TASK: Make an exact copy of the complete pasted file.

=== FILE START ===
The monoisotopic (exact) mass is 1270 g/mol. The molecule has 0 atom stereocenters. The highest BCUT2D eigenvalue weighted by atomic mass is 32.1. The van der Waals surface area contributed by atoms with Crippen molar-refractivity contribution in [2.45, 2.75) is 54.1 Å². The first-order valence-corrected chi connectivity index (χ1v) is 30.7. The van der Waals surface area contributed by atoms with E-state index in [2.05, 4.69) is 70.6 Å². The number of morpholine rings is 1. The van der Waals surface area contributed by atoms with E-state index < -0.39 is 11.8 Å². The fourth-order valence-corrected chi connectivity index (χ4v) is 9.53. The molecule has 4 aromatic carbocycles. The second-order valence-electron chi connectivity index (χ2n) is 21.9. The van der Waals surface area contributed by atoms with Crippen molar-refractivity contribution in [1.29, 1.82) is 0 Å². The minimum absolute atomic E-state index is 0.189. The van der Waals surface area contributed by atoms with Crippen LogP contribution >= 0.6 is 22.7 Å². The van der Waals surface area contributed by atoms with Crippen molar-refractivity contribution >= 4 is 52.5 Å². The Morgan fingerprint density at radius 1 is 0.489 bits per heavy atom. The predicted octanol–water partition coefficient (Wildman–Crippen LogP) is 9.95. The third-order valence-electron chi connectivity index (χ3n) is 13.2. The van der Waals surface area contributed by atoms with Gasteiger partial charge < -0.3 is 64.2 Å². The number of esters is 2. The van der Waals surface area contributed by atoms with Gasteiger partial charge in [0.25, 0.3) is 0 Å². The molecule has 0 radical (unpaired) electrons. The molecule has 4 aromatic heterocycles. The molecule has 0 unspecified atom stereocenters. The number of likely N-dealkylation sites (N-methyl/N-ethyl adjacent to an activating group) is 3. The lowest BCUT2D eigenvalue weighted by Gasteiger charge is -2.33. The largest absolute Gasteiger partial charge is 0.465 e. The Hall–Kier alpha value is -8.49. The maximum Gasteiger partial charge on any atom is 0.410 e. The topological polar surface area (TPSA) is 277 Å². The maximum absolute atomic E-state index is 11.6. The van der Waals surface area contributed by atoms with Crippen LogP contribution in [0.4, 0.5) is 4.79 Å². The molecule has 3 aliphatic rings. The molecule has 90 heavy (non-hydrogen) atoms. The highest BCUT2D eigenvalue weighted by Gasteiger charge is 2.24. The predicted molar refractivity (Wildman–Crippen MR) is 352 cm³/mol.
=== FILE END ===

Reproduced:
The monoisotopic (exact) mass is 1270 g/mol. The molecule has 0 atom stereocenters. The highest BCUT2D eigenvalue weighted by atomic mass is 32.1. The van der Waals surface area contributed by atoms with Crippen molar-refractivity contribution in [2.45, 2.75) is 54.1 Å². The first-order valence-corrected chi connectivity index (χ1v) is 30.7. The van der Waals surface area contributed by atoms with E-state index in [2.05, 4.69) is 70.6 Å². The number of morpholine rings is 1. The van der Waals surface area contributed by atoms with E-state index < -0.39 is 11.8 Å². The fourth-order valence-corrected chi connectivity index (χ4v) is 9.53. The molecule has 4 aromatic carbocycles. The second-order valence-electron chi connectivity index (χ2n) is 21.9. The van der Waals surface area contributed by atoms with Crippen molar-refractivity contribution in [1.29, 1.82) is 0 Å². The minimum absolute atomic E-state index is 0.189. The van der Waals surface area contributed by atoms with Crippen LogP contribution >= 0.6 is 22.7 Å². The van der Waals surface area contributed by atoms with Crippen molar-refractivity contribution >= 4 is 52.5 Å². The Morgan fingerprint density at radius 1 is 0.489 bits per heavy atom. The predicted octanol–water partition coefficient (Wildman–Crippen LogP) is 9.95. The third-order valence-electron chi connectivity index (χ3n) is 13.2. The van der Waals surface area contributed by atoms with Gasteiger partial charge < -0.3 is 64.2 Å². The number of esters is 2. The van der Waals surface area contributed by atoms with Gasteiger partial charge in [0.25, 0.3) is 0 Å². The molecule has 0 radical (unpaired) electrons. The molecule has 4 aromatic heterocycles. The molecule has 0 unspecified atom stereocenters. The number of likely N-dealkylation sites (N-methyl/N-ethyl adjacent to an activating group) is 3. The lowest BCUT2D eigenvalue weighted by Gasteiger charge is -2.33. The largest absolute Gasteiger partial charge is 0.465 e. The Hall–Kier alpha value is -8.49. The maximum Gasteiger partial charge on any atom is 0.410 e. The topological polar surface area (TPSA) is 277 Å². The maximum absolute atomic E-state index is 11.6. The van der Waals surface area contributed by atoms with Crippen LogP contribution in [0.4, 0.5) is 4.79 Å². The molecule has 3 aliphatic rings. The molecule has 90 heavy (non-hydrogen) atoms. The highest BCUT2D eigenvalue weighted by Gasteiger charge is 2.24. The predicted molar refractivity (Wildman–Crippen MR) is 352 cm³/mol.